RICHMOND, Va. (AP) — A federal judge on Monday agreed to an accelerated schedule for a new lawsuit that seeks to force members of Virginia's Republican-controlled House of Delegates to face unscheduled elections this fall.
House elections in 2021 were supposed to be the first held under constitutionally required redistricting based on the 2020 census. But because census results were delayed by the COVID-19 pandemic, the state held elections under old legislative boundaries.
A lawsuit filed by Democratic Party activist Paul Goldman a year ago was dismissed last week by a three-judge panel that found Goldman did not have standing as a voter or a potential candidate to file the lawsuit.
Days later, Jeff Thomas, an author who has written extensively about Virginia government and politics, filed a similar lawsuit. Thomas alleges that the 2021 House elections were invalid and asks the court to order new elections this year under the updated districts.
WRIC-TV reports that during a hearing Monday, U.S. District Court Judge David Novak ordered an expedited schedule for Thomas’ lawsuit and criticized former Attorney General Mark Herring's office for delaying the earlier lawsuit with appeals before the issue of Goldman's standing was decided.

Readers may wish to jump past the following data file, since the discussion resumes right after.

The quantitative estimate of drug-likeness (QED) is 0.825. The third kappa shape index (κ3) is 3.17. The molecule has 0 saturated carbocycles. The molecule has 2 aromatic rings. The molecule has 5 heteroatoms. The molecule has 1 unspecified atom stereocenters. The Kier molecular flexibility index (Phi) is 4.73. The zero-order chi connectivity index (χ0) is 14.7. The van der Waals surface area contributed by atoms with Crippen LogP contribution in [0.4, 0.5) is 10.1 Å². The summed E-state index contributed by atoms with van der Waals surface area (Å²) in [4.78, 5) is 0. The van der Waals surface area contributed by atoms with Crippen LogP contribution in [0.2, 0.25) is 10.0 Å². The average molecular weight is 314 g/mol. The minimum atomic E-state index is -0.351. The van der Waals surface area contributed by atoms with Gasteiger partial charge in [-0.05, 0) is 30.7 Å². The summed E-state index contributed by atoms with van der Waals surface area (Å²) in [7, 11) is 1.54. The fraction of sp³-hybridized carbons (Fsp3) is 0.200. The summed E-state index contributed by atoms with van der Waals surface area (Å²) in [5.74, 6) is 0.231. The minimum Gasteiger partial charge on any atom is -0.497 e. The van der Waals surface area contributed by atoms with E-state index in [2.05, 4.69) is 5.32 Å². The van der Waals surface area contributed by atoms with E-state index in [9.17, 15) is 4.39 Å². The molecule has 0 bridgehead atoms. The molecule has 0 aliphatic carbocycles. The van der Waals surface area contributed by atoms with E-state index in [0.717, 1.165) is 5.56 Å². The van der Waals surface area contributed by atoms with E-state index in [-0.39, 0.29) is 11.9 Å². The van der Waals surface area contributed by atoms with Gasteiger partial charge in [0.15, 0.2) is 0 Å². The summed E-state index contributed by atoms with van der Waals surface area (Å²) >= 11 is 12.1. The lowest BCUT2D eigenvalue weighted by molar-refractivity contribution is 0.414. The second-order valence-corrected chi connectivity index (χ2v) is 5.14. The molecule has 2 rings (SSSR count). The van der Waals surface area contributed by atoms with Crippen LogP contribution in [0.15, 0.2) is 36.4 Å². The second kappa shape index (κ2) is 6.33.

“It is really just not appropriate, the way they handled this case,” Novak said of Herring’s office.
Novak has given the office of current Attorney General Jason Miyares until June 24 to file its planned motion to dismiss Thomas' lawsuit.
Novak acknowledged that the state’s possible argument of a dwindling timetable for new elections could be valid, and pointed out that Thomas’ case won’t be decided until after the June 21 Congressional primaries.
“I just want my voting rights back,” Thomas said after the hearing.